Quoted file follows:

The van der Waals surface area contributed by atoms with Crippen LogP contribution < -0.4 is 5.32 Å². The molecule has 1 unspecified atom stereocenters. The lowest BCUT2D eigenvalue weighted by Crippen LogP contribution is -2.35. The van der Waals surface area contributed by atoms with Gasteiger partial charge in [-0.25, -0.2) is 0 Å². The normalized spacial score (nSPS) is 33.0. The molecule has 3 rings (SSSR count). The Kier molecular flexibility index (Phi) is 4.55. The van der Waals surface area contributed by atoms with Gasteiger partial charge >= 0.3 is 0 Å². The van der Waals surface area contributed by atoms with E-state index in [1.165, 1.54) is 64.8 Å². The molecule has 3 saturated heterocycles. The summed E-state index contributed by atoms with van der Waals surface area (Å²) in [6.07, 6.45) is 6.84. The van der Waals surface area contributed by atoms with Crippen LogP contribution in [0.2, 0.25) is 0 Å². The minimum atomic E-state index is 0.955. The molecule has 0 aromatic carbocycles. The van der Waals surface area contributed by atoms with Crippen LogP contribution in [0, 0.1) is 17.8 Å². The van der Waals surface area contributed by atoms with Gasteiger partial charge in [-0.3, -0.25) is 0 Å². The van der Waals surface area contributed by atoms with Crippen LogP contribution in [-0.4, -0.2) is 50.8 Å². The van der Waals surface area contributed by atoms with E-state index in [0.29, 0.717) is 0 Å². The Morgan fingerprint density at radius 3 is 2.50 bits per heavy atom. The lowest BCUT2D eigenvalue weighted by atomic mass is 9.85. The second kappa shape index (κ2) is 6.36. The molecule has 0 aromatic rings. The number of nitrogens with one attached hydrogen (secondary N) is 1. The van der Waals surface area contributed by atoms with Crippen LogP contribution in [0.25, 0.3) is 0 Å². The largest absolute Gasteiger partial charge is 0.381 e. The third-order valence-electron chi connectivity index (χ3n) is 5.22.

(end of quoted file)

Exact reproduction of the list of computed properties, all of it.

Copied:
The van der Waals surface area contributed by atoms with Crippen LogP contribution < -0.4 is 5.32 Å². The molecule has 1 unspecified atom stereocenters. The lowest BCUT2D eigenvalue weighted by Crippen LogP contribution is -2.35. The van der Waals surface area contributed by atoms with Gasteiger partial charge in [-0.25, -0.2) is 0 Å². The normalized spacial score (nSPS) is 33.0. The molecule has 3 rings (SSSR count). The Kier molecular flexibility index (Phi) is 4.55. The van der Waals surface area contributed by atoms with Gasteiger partial charge >= 0.3 is 0 Å². The van der Waals surface area contributed by atoms with E-state index in [1.165, 1.54) is 64.8 Å². The molecule has 3 saturated heterocycles. The summed E-state index contributed by atoms with van der Waals surface area (Å²) in [6.07, 6.45) is 6.84. The van der Waals surface area contributed by atoms with Crippen LogP contribution in [0.2, 0.25) is 0 Å². The minimum atomic E-state index is 0.955. The molecule has 0 aromatic carbocycles. The van der Waals surface area contributed by atoms with Crippen LogP contribution in [0, 0.1) is 17.8 Å². The van der Waals surface area contributed by atoms with Gasteiger partial charge in [-0.3, -0.25) is 0 Å². The van der Waals surface area contributed by atoms with Crippen LogP contribution in [-0.4, -0.2) is 50.8 Å². The van der Waals surface area contributed by atoms with E-state index in [0.29, 0.717) is 0 Å². The Morgan fingerprint density at radius 3 is 2.50 bits per heavy atom. The lowest BCUT2D eigenvalue weighted by atomic mass is 9.85. The second kappa shape index (κ2) is 6.36. The molecule has 0 aromatic rings. The number of nitrogens with one attached hydrogen (secondary N) is 1. The van der Waals surface area contributed by atoms with Crippen LogP contribution in [0.25, 0.3) is 0 Å². The largest absolute Gasteiger partial charge is 0.381 e. The third-order valence-electron chi connectivity index (χ3n) is 5.22.